These paintings, along with the metal reliefs and sculptural pieces, now occupy pride of places in the different rooms of the senior staff or are distributed at strategic locations either at the main head office or at the offices of the associate companies. On the ground floor of the Chemplast head office there is an Aziz work – one of chestnut horses in rich relief galloping against a brown background. The visitor to the Directors’ offices is greeted by a large abstract painting by Ram Kumar in the lobby. In the Vice-Chairman’s room itself, pride of place is given to an Aziz abstract, done in his distinctive style. There is a small but exquisite Husain from his “Tree” series of watercolours, a Badri Narayan and a dream-like landscape of fused colours by Nagdev.
The office of the former Chairman, K.S. Narayanan, has one of the earliest pieces bought by daughter-in-law, Chandra Sankar, an austerely beautiful Reddeppa Naidu, depicting a temple on a hill. There is a large metal relief by Vijayavelu, and a charming early piece by Thota Tharani showing a glass chimney lamp and a brass pot in a formal arrangement. Tharani has also executed an exuberant mural in ceramic chips in the terrace garden at the very top of the building, complementing the magnificent view of the city.
“I never force anyone to display a painting or work of art that they might not like,” says Chandra Sankar, the main force behind the drive for putting art into office rooms. The choice is, therefore, eclectic rather than heavyweight, personal rather than pretentious, meant for the present rather than for posterity. In some ways, this is admirable, as it reinforces the idea that art, whether modern or otherwise, must be enjoyed. People must want to live with a work of art and derive some measure of aesthetic enjoyment out of it.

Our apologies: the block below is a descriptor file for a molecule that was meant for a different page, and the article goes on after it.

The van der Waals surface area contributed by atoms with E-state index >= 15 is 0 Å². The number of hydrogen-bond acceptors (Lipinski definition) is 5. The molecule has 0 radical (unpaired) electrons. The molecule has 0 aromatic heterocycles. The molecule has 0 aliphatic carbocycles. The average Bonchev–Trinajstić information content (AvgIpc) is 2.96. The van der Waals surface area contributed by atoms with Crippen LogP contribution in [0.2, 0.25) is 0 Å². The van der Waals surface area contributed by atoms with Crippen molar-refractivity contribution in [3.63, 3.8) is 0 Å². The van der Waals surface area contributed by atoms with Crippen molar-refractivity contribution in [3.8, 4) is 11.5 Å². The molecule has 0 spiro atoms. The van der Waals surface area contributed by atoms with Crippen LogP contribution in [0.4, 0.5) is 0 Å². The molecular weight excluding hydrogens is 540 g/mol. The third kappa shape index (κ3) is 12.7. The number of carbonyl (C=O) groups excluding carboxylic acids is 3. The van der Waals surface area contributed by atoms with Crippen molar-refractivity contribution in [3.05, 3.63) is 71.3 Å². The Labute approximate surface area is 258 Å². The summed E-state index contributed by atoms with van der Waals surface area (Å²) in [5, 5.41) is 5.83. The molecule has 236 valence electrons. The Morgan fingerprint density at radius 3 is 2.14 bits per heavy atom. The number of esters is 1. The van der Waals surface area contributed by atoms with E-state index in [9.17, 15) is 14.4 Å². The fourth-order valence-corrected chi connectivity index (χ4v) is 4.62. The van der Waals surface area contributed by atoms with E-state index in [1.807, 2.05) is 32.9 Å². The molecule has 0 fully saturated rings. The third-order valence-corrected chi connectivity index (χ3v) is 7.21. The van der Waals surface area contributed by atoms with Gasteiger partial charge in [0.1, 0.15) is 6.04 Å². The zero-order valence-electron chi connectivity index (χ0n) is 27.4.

The extraordinary thing is that most people have responded with tremendous pride and interest and are eager to flaunt their corporate collections. For instance, the person who sat in front of a superb piece by P.V. Janakiram of Lord Vishnu in His Varaha (boar) avatar, flanked by a more subtle metal relief by Arnawaz, was most reluctant to part with his Janakiram for the few days of the exhibition. A piece of art allows some measure of pride and self-expression to its owner that challenges the idea of an otherwise monotonous or impersonal work-space.
At the Durametallic factory, there are two excellent pieces of metal sculpture by Dimpy Krishnan Menon that reflect the lush beauty of the outside lawns and gardens. There is also a superb canvas by Adimoolam, which catches the serene command he has over both colour and space.
It was interesting to discover that the artist who found much favour was none other than Aziz, famous for his horses, done in a thick impasto technique with, in most cases, heavy strokes of the palette knife. It is worthwhile recalling that even the prodigious Husain first arrived on the artistic scene on the strength of his horses. One cannot help but draw a parallel. In the old days, kings who wanted to prove their superiority organised a ritual known as Aswamedha Yaga. The first part of the ritual consisted of letting loose a perfectly bred horse to roam free for a year through all the frontiers of the kingdom. If the horse returned unchallenged, the king could be certain of his supremacy.
Does the image of a horse in a corporate setting still convey a subtle message of strength and power? It is an interesting thought, which might account for the number of Aziz-bred horses galloping through the canvases of the Chemplast Collection. In the best sense of the word, the lessons of art are mooted in our past and form part of our subconscious dreams and desires as they branch out into the unknown. They are small lamps of brightness that float through the stream of eternity – nor vital perhaps in a technological age, and yet important in an intangible way to remind us of our humanity (Courtesy: Matrix, July 1990).